To this end, energy companies rely heavily on the performance of their pumps. Companies should get two or three years out of their pumps before they have to engage in routine maintenance such as changing seals and bearings. The life of the pump should extend approximately 10 years.

Fluid Viscosity and Solids Content

The first stage of ethanol production consists of the feedstock going through a hammermill to create flour, which is mixed with process water in a cook tank to create a slurry. The slurry can be rated either by its viscosity-a fluid's resistance to flow-or solids content-a fluid's percentage by weight of nonvolatile material. Any of the cellulosic fibers used in ethanol production-such as wood byproducts from saw mills, switchgrass or sawgrass, potatoes and sugar cane-have a high solids content and viscosity in the range of 2,500- to 5,000-cst, roughly the consistency of warm molasses.

Since oils are used primarily for biodiesel production, viscosity is the most commonly used measurement. Oils used for biodiesel maintain some viscosity throughout the process, from 30- to 50-cst in its raw form, to about 5-cst at 40-deg C as 100 percent biodiesel.3 These generally clean liquids are easily handled with gear or positive displacement pumps for higher viscosity applications and centrifugal pumps for the lower viscosity applications.

The slurry maintains its viscosity and solids content from the beginning of the ethanol production process when the feedstock leaves the cook slurry tanks through the liquefaction and fermentation processes to the distillation tanks.

Fermentation converts the slurry into a mash, which is pumped into the distillation columns. Heat is added to separate the ethanol, leaving stillage, a mixture of non-fermentable solids and water. The stillage is pumped out of the bottom of the distillation columns to a centrifuge that separates the liquids and solids.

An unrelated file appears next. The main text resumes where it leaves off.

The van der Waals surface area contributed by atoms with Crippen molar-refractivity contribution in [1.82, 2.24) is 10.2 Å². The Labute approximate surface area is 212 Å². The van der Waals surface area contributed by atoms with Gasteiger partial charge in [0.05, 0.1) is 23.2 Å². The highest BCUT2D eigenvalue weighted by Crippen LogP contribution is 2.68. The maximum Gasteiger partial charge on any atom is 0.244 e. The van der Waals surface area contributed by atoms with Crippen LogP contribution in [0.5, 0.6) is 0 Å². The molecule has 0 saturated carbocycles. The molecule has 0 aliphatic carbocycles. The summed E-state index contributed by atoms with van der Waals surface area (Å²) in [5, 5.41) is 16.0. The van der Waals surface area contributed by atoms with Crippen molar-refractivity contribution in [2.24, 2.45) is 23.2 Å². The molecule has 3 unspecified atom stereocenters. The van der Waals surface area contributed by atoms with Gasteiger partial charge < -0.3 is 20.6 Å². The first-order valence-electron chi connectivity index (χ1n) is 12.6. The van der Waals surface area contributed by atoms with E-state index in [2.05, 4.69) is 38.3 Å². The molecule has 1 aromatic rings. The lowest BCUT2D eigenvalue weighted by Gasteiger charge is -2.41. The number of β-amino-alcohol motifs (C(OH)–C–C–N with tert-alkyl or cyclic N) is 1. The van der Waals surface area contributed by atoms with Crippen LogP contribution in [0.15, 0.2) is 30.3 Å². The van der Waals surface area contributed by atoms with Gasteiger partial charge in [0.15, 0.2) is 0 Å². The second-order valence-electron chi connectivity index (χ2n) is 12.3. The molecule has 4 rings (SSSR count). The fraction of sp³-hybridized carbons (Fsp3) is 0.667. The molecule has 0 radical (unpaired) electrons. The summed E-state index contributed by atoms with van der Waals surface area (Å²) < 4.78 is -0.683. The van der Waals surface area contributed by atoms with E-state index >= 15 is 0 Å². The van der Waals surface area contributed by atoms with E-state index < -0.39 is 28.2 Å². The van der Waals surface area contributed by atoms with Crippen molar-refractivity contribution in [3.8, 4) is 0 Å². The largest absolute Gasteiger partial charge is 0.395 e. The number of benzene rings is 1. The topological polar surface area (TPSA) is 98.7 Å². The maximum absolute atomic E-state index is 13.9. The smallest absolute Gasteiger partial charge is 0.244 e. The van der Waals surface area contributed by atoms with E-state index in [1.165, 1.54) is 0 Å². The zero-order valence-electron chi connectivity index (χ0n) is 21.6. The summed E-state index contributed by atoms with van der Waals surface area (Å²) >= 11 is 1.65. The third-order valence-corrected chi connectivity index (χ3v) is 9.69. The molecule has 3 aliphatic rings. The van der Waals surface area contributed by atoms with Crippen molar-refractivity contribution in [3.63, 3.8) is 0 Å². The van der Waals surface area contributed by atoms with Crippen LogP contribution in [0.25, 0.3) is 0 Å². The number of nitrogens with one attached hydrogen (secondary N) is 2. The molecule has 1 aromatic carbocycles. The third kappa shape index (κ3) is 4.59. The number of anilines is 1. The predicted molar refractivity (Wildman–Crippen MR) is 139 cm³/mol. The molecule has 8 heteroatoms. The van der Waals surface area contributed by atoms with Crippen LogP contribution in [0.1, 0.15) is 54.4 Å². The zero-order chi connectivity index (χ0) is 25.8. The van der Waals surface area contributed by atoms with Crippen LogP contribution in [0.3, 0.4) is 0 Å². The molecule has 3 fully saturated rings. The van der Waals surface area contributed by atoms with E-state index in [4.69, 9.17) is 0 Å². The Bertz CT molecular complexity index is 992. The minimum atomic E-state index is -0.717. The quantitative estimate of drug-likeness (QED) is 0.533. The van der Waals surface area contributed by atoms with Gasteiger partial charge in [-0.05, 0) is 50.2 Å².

Slurries tend to be abrasive and can cause premature wear in pumps that rely on internal part contact-like progressive cavity and gear pumps. These pumps cannot run dry. If the pump is empty or if product dries up, the inside of the pump will wear prematurely from abrasion due to lack of lubrication. This is a common cause of downtime in biofuel facilities. Additionally, it takes a tremendous amount of torque to start up a progressive cavity pump when slurry has settled, causing energy consumption to increase.

To this end, companies should employ rotary PD pumps for applications in which slurry or oil is viscous during the primary production stages. Since these pumps do not have parts that contact each other, internal components are not susceptible to the same type of wear as positive cavity and gear pumps. Rotary PD pumps are also able to break up slurry and move it along the pipeline, minimizing additional energy consumption related to start-ups.  

Centrifugal pumps may be used to pump ethanol from the distillation column, through a molecular sieve, to storage tanks. Some of the thin stillage (about 5 to 10 percent solids in water) recovered from the separator is sent back to the cook tanks to reduce the amount of fresh water required for the process. The remnant is sent through an evaporation system where it is concentrated into syrup containing 25 to 50 percent solids.